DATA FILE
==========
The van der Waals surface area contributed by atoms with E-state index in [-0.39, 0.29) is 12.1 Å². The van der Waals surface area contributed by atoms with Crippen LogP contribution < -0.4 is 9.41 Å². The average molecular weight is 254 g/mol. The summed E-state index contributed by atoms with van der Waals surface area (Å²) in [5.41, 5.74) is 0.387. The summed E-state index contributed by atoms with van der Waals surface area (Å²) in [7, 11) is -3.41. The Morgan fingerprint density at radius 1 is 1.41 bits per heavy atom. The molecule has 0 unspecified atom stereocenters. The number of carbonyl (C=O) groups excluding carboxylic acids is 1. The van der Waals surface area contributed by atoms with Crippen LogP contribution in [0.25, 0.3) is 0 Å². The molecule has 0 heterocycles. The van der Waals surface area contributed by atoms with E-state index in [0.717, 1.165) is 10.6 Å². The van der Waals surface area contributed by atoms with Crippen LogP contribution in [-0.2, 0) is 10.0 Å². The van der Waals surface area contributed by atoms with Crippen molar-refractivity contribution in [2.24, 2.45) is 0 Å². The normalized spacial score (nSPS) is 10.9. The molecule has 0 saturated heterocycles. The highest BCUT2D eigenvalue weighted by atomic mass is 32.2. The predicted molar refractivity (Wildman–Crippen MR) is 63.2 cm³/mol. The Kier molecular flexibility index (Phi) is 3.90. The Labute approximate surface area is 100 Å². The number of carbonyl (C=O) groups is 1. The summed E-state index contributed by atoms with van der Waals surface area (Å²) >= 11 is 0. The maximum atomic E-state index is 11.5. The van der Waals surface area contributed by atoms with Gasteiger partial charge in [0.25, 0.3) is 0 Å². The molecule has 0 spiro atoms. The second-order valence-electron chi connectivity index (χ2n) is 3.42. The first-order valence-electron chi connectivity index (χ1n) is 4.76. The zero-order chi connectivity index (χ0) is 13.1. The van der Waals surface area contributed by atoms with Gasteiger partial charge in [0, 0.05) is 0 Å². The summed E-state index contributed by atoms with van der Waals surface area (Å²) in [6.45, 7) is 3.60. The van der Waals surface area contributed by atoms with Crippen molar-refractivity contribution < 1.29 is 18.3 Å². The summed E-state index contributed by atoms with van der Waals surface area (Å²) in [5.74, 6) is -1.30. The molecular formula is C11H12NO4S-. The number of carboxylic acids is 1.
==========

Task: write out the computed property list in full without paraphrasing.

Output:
The van der Waals surface area contributed by atoms with E-state index in [-0.39, 0.29) is 12.1 Å². The van der Waals surface area contributed by atoms with Crippen LogP contribution < -0.4 is 9.41 Å². The average molecular weight is 254 g/mol. The summed E-state index contributed by atoms with van der Waals surface area (Å²) in [5.41, 5.74) is 0.387. The summed E-state index contributed by atoms with van der Waals surface area (Å²) in [7, 11) is -3.41. The Morgan fingerprint density at radius 1 is 1.41 bits per heavy atom. The molecule has 0 unspecified atom stereocenters. The number of carbonyl (C=O) groups excluding carboxylic acids is 1. The van der Waals surface area contributed by atoms with Crippen LogP contribution in [0.25, 0.3) is 0 Å². The molecule has 0 heterocycles. The van der Waals surface area contributed by atoms with E-state index in [0.717, 1.165) is 10.6 Å². The van der Waals surface area contributed by atoms with Crippen LogP contribution in [-0.2, 0) is 10.0 Å². The van der Waals surface area contributed by atoms with Crippen molar-refractivity contribution in [2.24, 2.45) is 0 Å². The normalized spacial score (nSPS) is 10.9. The molecule has 0 saturated heterocycles. The highest BCUT2D eigenvalue weighted by atomic mass is 32.2. The predicted molar refractivity (Wildman–Crippen MR) is 63.2 cm³/mol. The Kier molecular flexibility index (Phi) is 3.90. The Labute approximate surface area is 100 Å². The number of carbonyl (C=O) groups is 1. The summed E-state index contributed by atoms with van der Waals surface area (Å²) >= 11 is 0. The maximum atomic E-state index is 11.5. The van der Waals surface area contributed by atoms with Gasteiger partial charge in [0.25, 0.3) is 0 Å². The molecule has 0 spiro atoms. The second-order valence-electron chi connectivity index (χ2n) is 3.42. The first-order valence-electron chi connectivity index (χ1n) is 4.76. The zero-order chi connectivity index (χ0) is 13.1. The van der Waals surface area contributed by atoms with Gasteiger partial charge in [0, 0.05) is 0 Å². The summed E-state index contributed by atoms with van der Waals surface area (Å²) in [6.45, 7) is 3.60. The van der Waals surface area contributed by atoms with Crippen molar-refractivity contribution < 1.29 is 18.3 Å². The summed E-state index contributed by atoms with van der Waals surface area (Å²) in [5.74, 6) is -1.30. The molecular formula is C11H12NO4S-. The number of carboxylic acids is 1.